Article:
Ardath Gill has had asthma all of her 69 years. In September 2009, a really bad attack nearly killed her.
Three million Canadians have asthma and each year 250 die from it. It’s a condition described by doctors as a chronic inflammatory disease of the airway. Symptoms include shortness of breath, tightness in the chest, coughing and wheezing.
Asthma attacks have no set pattern. Gill had three asthma attacks last year but none so far this year. Another one is coming, she knows.
Asthma will always be part of her life, but Gill is using exercise as an effective way to get off some of the debilitating medication and take back the reins on her life.
The six participants of the Times Colonist Health Challenge are also trying to get their lives back on track through healthy eating and workouts with personal trainers. The 12-week program will wind up in mid-April at the Pacific Institute for Sport Excellence.
None of those taking part in the TC Health Challenge have to deal with a condition as serious as asthma. Gill now has 60 per cent of normal airway capacity. That means she can no longer run or do strenuous sports such as downhill skiing, a lifelong passion.
Gill also had a 30-year career at Royal Jubilee Hospital, first as a lab technician, then in the cancer clinic and finally in information technology.
Her life changed in September 2009 when a major asthma attack sent her to hospital by ambulance where medication was used to break up the phlegm in her chest.
“I really thought I was dying,” she said. “You have no idea how scary it is when you can’t breathe.”
Gill was sent home and ordered to rest, with only short walks in non-polluted places. Her husband Les frequently drove her to Island View beach, and afterward she’d return to bed to sleep for several hours.
After a few months, Gill wanted to get her strength back. Her lungs were weak and fragile, but she wanted to feel better, stronger.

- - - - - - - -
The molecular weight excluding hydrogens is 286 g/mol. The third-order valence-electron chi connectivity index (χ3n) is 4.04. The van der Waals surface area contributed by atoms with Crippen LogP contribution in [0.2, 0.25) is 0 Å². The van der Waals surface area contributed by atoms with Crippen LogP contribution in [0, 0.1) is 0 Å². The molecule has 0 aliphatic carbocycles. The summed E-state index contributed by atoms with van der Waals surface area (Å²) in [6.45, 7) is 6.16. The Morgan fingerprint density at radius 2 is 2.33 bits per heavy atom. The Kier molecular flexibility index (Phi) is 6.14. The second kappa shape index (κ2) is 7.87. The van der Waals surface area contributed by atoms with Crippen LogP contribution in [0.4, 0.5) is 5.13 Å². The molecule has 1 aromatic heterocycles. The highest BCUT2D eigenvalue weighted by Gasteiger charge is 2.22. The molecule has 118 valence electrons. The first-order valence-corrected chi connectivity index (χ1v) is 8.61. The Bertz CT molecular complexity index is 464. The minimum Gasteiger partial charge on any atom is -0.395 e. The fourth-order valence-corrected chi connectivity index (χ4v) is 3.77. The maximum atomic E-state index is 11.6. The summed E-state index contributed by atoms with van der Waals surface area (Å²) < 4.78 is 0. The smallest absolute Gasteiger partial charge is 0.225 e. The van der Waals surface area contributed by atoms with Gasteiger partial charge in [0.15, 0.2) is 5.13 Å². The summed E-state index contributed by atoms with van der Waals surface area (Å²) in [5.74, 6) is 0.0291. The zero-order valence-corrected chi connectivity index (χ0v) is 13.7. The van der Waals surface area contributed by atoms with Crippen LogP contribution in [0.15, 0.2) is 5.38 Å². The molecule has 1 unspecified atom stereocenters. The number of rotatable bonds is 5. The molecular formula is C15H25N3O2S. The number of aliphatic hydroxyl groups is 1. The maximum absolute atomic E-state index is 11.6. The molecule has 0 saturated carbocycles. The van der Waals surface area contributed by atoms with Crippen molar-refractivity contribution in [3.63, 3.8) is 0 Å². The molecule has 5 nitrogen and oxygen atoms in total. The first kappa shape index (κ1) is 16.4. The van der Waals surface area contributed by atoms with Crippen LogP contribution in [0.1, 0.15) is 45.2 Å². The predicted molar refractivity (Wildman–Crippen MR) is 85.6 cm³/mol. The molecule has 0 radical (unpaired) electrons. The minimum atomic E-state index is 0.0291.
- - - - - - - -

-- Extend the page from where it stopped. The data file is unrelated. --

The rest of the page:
She worked out under a doctor’s supervision. Then she walked into the Pacific Institute for Sport Excellence, which is a short distance along Interurban Road from her home, and asked for help.
Visiting the gym was at first intimidating, she said.
“I wasn’t a gym person but I knew I had to go where I would get proper training.”
She signed up to get twice-a-week sessions with a personal trainer. A PISE staff person trained in industrial first-aid had to oversee her workouts.
She carried emergency medication in case she suffered an attack — exercise can be a trigger — but fortunately, over three years she hasn’t had had a problem at the gym.
Today, Gill is feeling great.
“It’s nice to have that sense of well-being and feeling you’ve got muscles. There’s that sense of ‘Oh, I’ve got some strength.’ ”
When she first went to PISE, she wasn’t strong enough to balance on one leg. Today she can dead-lift more than 100 pounds.
Before, she would burst into tears at the vast array of medication, including the steroid prednisone, she had to take daily. Today, she’s down to two pills and two cordicosteriod inhalers.
“Now I look forward to going to the gym. It’s become a way of life, a part of our lifestyle,” said Gill, adding that exercise “makes a huge difference.”
She’s benefiting in other ways, too. Gill also has osteoporosis, and has gained eight per cent more bone density since doing weight-bearing exercises.
© Copyright 2013